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After a divorce, a lot of people are ready to begin dating again. However, it’s important to be mindful about who you’re dating—especially if you’ve recently finalized your divorce. A lot of people find that building a healthy relationship is easier if they wait until they’ve healed from the pain of divorce. If you’re looking for a long term relationship, a good candidate is someone who is emotionally mature and mentally complete; they aren’t looking for someone to fill a specific void in their lives because their lives are already complete. Instead, they’re looking for someone who can enhance their already good life.

They Don’t Need to Be Taken Care Of

A person who’s ready to be in a relationship isn’t looking for someone to take care of them financially, emotionally, or mentally. If a person is truly ready to be in a relationship, they’re going to be searching for someone who’s going to be a good companion. They aren’t going to be searching for a partner who doubles as an ATM or therapist. Although there’s nothing wrong with having a therapist, one should not search for a significant other in place of a therapist. A person who’s constantly talking about their problems may be looking for someone to emotionally support them in a role that would be more suited for a therapist. Similarly, a person who’s overly concerned with what kind of car their significant other drives, what kind of job their significant other has, or how much money their significant other makes may be a person who’s looking for someone to financially support them.

They Aren’t Afraid of Their Emotions

People express emotions to varying degrees. While some people are very expressive in their emotions, others are more stoic. While there’s nothing wrong with being stoic, a consistent refusal to acknowledge emotions may be a red flag. When emotions aren’t acknowledged they can build up and eventually explode. A person who’s ready to be in a relationship is comfortable with all of their emotions and can express them readily, as problems may arise when a person refuses to admit or express unpleasant emotions. An emotionally mature person does not suppress or run from their feelings.

They Can Let Things Go

An emotionally mature person can let things go, especially when they don’t matter in the long run. For example if you’re insisting that the off brand of sharp cheddar is not the same as the name brand, an emotionally mature person is willing to buy the name brand even though the ingredients on the package are the same. An emotionally mature person is able to recognize that, even though they can prove they’re right, your happiness is more important than being right. Emotionally mature people don’t need to be right at the expense of your happiness when it’s an issue that doesn’t even affect your relationship.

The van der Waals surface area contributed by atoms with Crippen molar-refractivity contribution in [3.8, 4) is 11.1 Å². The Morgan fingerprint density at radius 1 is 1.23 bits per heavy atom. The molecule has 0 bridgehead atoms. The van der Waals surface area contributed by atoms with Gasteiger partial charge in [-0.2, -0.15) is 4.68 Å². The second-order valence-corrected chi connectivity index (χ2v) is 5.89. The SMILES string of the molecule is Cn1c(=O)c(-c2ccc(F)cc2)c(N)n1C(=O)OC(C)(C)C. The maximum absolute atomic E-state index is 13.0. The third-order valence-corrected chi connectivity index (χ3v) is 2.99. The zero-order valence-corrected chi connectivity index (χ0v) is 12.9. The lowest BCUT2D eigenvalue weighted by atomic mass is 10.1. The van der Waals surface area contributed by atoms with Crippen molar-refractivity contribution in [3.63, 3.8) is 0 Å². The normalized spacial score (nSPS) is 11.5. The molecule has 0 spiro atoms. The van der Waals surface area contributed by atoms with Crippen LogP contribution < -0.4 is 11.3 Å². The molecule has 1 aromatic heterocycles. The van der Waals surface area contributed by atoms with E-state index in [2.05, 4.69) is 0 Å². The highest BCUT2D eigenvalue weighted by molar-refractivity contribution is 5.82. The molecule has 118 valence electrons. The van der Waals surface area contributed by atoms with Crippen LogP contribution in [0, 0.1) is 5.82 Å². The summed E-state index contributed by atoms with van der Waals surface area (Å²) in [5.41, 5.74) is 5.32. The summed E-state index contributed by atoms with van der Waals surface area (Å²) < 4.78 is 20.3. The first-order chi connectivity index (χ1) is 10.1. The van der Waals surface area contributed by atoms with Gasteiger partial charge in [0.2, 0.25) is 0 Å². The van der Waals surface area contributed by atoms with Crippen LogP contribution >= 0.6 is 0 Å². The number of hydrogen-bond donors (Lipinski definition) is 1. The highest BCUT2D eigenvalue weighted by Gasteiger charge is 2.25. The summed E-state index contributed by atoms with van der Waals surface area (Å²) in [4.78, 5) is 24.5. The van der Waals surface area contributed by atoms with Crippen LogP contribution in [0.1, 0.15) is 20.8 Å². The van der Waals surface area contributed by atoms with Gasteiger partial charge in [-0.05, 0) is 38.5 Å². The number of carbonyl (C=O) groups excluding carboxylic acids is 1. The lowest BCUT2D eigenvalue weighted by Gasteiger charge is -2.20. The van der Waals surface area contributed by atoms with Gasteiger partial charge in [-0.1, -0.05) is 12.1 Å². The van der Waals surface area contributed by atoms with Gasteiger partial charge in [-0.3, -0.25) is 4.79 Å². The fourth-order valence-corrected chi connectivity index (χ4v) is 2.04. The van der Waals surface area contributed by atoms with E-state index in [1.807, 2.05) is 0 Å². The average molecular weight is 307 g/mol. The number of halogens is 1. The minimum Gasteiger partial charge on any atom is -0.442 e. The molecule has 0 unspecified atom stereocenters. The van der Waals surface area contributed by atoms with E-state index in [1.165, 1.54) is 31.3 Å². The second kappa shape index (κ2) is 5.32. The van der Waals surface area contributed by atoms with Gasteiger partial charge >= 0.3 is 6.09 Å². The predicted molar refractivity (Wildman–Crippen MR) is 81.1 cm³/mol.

They Aren’t Afraid of Introspection

A person who’s ready for a relationship is able to look at any given situation and, at the very least, entertain the idea that they may have contributed to the problem in some way. There are very few situations where one party is 100% at fault. A person who approaches conflict by considering where they may have made a mistake instead of focusing all the blame on their partner will likely be a better companion than someone who cannot admit their mistakes. Oftentimes, a person needs to go through therapy in order to be emotionally ready for a relationship. A person who’s ready to be in a relationship is a person who isn’t afraid to go to therapy when they need to.

They Aren’t Afraid to Apologize or Forgive

An emotionally mature person is good at apologizing and receiving apologies. Furthermore, a good person to date is one who recognizes that, even though they may not be sorry for what they’ve said, it’s important to apologize for hurting another person’s feelings. These people also understand that forgiveness is something that a person does for themselves. Therefore they forgive freely and they do not hang onto the past. An emotionally mature person will not remember every mistake that you’ve made, especially when it comes to small and insignificant ones. The ideal person isn’t afraid to forgive because they’re willing to end relationships when their forgiving nature is being taken for granted.

No One Dies from Divorce

If you’ve been struggling with the divorce process, No One Dies from Divorce is the book for you. Though divorce itself cannot kill you, the pain divorce causes can lead even the strongest people to the darkest places. No One Dies from Divorce is a book about how to navigate the divorce process and thrive after it’s over. 


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